Underground Railroad by Colson Whitehead book cover

In the same way that the key to a great morning is a good night’s sleep, a little-known trick to start your new year off right is to spend some quality time reviewing the year before. Yet all too often we skimp on reflection in favor of celebration amid the rush of holiday activities. We live in a go, go, go world, and the dash from Thanksgiving to New Year’s Eve seems to go by even faster than the other 365 days.

There’s no big advertising push nudging us to take stock in the way that there is to buy gifts and decorations all season long. There’s no Hallmark movie or card lauding the value of making this kind of list and checking it twice. So taking time out for a Family Year in Review is a practice we’ve got to instill on our own. We have to consciously pause and make time and space to close out the year.

It’s worth it, though! As Jana Aplin puts it, “We need to learn how to review the past year so that we’re ready to embrace the new year.” 

And we can look to the corporate world, where annual reviews are standard, for some inspiration. For example, personal branding thinker William Arruda views the end-of-year review of career highlights as punctuation. He writes: “In our always-on, 24/7, 365 world, one day blurs into the next. Each week just follows the previous. Entire months go by without any acknowledgment that you’ve moved from May to June. It’s important to add a period or even an exclamation mark to each year, giving you an opportunity to start the new year with a fresh new chapter or at least a new sentence.”

Here are a few ideas for starting this new holiday-season tradition:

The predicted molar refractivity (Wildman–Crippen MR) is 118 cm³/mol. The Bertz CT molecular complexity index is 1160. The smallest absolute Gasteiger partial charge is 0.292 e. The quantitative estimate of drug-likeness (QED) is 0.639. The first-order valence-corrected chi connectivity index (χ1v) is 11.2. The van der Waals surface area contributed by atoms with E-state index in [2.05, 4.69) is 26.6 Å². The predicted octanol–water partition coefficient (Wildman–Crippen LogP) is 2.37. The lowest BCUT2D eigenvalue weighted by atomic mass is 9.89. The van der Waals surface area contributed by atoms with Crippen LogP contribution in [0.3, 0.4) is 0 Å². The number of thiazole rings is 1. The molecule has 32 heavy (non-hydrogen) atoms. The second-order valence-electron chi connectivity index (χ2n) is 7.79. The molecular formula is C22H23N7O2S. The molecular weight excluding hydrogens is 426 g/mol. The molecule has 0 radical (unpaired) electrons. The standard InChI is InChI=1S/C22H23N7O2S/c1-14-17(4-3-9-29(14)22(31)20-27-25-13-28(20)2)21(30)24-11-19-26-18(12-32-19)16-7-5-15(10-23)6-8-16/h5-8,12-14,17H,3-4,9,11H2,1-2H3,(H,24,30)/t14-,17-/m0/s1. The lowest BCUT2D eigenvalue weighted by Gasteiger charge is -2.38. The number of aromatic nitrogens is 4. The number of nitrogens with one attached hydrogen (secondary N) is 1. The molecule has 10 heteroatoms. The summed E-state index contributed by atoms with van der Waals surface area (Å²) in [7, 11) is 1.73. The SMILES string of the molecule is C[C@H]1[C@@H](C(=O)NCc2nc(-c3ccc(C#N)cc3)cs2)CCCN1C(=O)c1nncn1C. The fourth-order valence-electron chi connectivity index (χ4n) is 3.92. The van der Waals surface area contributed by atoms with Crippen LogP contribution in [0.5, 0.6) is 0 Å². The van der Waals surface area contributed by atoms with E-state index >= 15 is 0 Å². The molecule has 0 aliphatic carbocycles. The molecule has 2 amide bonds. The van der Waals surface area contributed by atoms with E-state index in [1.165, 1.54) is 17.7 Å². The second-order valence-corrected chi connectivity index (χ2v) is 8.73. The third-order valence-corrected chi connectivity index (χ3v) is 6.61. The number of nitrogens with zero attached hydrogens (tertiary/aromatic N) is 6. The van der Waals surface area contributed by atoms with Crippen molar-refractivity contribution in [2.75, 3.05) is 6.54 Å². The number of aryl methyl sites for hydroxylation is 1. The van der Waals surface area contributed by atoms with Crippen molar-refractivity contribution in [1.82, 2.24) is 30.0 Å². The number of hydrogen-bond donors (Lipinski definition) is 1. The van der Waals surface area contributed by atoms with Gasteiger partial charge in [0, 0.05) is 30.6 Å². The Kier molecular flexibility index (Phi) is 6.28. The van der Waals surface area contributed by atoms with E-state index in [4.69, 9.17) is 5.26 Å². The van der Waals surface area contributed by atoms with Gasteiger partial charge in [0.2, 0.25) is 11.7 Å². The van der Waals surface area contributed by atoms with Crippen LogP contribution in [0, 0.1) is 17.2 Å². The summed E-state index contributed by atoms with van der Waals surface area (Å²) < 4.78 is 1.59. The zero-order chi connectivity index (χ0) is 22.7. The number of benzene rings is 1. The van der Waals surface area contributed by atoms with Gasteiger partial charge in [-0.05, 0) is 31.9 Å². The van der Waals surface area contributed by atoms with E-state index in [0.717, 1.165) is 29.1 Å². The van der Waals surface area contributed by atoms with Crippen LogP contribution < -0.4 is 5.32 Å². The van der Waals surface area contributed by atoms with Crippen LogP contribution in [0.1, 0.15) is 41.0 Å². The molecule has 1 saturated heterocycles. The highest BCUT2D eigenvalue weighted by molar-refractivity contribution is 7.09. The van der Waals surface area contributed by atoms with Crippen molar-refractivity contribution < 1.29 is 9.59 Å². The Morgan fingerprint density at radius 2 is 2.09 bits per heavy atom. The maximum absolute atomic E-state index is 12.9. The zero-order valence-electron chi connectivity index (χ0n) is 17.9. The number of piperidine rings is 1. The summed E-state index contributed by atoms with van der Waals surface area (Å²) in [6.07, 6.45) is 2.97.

Pair the reflective with the festive. 

This isn’t an annual corporate review, so no need to make it all business. Play some instrumental holiday music in the background if you like. Put out a tray of treats. Fill up mugs with warm toasty cider or hot chocolate. Talk about it over breakfast in your holiday PJs—whatever folds most easily into your existing routines.

Let everyone gather their thoughts.

It’s helpful for each person to review and think through the questions on their own first, and jot down some notes, before sharing thoughts aloud with the family. Kids of all ages learn through writing. They gain valuable experience organizing their ideas and planning how to express them.

Support littles by being responsive to any questions they have about words they want to use. Encourage those who can’t yet write words to draw a picture or scribble their part. Think of it as a mini-introduction to the notion that ideas in our minds can somehow be expressed and preserved on paper.  A list of conversation starters (see below) might get older children and adults thinking while a simpler coloring sheet might best engage the littles. Have paper, pencils, markers, stickers, or whatever will engage your family most on hand. 

Get a free printable Family Year in Review coloring worksheet here. Just enter your email address to get access to this and loads of other free printables.

Pass the mic.